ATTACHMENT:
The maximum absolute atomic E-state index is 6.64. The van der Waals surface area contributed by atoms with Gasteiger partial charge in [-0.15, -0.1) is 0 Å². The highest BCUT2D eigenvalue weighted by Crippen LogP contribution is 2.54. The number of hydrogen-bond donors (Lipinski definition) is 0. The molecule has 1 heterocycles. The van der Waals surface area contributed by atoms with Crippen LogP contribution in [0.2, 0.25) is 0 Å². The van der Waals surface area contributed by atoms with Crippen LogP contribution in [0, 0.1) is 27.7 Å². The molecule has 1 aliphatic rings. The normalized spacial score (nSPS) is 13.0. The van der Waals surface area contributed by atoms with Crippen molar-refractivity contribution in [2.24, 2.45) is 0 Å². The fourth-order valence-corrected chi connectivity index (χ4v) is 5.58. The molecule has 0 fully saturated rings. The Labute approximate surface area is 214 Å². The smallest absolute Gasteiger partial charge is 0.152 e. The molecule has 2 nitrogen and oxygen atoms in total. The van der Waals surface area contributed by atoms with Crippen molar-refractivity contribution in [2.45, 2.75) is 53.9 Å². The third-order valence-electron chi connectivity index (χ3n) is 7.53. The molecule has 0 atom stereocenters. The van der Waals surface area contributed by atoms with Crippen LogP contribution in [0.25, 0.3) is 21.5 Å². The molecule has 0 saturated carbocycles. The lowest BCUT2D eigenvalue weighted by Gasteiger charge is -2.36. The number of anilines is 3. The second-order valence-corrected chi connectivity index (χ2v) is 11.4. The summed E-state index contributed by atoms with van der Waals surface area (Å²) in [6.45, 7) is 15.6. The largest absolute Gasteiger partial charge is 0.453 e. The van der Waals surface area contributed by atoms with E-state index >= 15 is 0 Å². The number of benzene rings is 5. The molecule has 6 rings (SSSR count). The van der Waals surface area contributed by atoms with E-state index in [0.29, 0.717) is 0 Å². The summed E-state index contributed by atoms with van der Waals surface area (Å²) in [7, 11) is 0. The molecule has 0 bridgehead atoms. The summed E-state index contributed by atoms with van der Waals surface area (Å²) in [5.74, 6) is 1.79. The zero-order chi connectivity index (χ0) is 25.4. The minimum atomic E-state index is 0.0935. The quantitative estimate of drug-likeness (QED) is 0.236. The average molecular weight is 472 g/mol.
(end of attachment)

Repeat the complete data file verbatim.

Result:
The maximum absolute atomic E-state index is 6.64. The van der Waals surface area contributed by atoms with Gasteiger partial charge in [-0.15, -0.1) is 0 Å². The highest BCUT2D eigenvalue weighted by Crippen LogP contribution is 2.54. The number of hydrogen-bond donors (Lipinski definition) is 0. The molecule has 1 heterocycles. The van der Waals surface area contributed by atoms with Crippen LogP contribution in [0.2, 0.25) is 0 Å². The van der Waals surface area contributed by atoms with Crippen LogP contribution in [0, 0.1) is 27.7 Å². The molecule has 1 aliphatic rings. The normalized spacial score (nSPS) is 13.0. The van der Waals surface area contributed by atoms with Crippen molar-refractivity contribution in [2.24, 2.45) is 0 Å². The fourth-order valence-corrected chi connectivity index (χ4v) is 5.58. The molecule has 0 fully saturated rings. The Labute approximate surface area is 214 Å². The smallest absolute Gasteiger partial charge is 0.152 e. The molecule has 2 nitrogen and oxygen atoms in total. The van der Waals surface area contributed by atoms with Crippen molar-refractivity contribution in [2.45, 2.75) is 53.9 Å². The third-order valence-electron chi connectivity index (χ3n) is 7.53. The molecule has 0 atom stereocenters. The van der Waals surface area contributed by atoms with Crippen LogP contribution in [0.25, 0.3) is 21.5 Å². The molecule has 0 saturated carbocycles. The lowest BCUT2D eigenvalue weighted by Gasteiger charge is -2.36. The number of anilines is 3. The second-order valence-corrected chi connectivity index (χ2v) is 11.4. The summed E-state index contributed by atoms with van der Waals surface area (Å²) in [6.45, 7) is 15.6. The largest absolute Gasteiger partial charge is 0.453 e. The van der Waals surface area contributed by atoms with E-state index >= 15 is 0 Å². The number of benzene rings is 5. The molecule has 6 rings (SSSR count). The van der Waals surface area contributed by atoms with E-state index in [0.29, 0.717) is 0 Å². The summed E-state index contributed by atoms with van der Waals surface area (Å²) in [7, 11) is 0. The molecule has 0 bridgehead atoms. The summed E-state index contributed by atoms with van der Waals surface area (Å²) in [5.74, 6) is 1.79. The zero-order chi connectivity index (χ0) is 25.4. The minimum atomic E-state index is 0.0935. The quantitative estimate of drug-likeness (QED) is 0.236. The average molecular weight is 472 g/mol.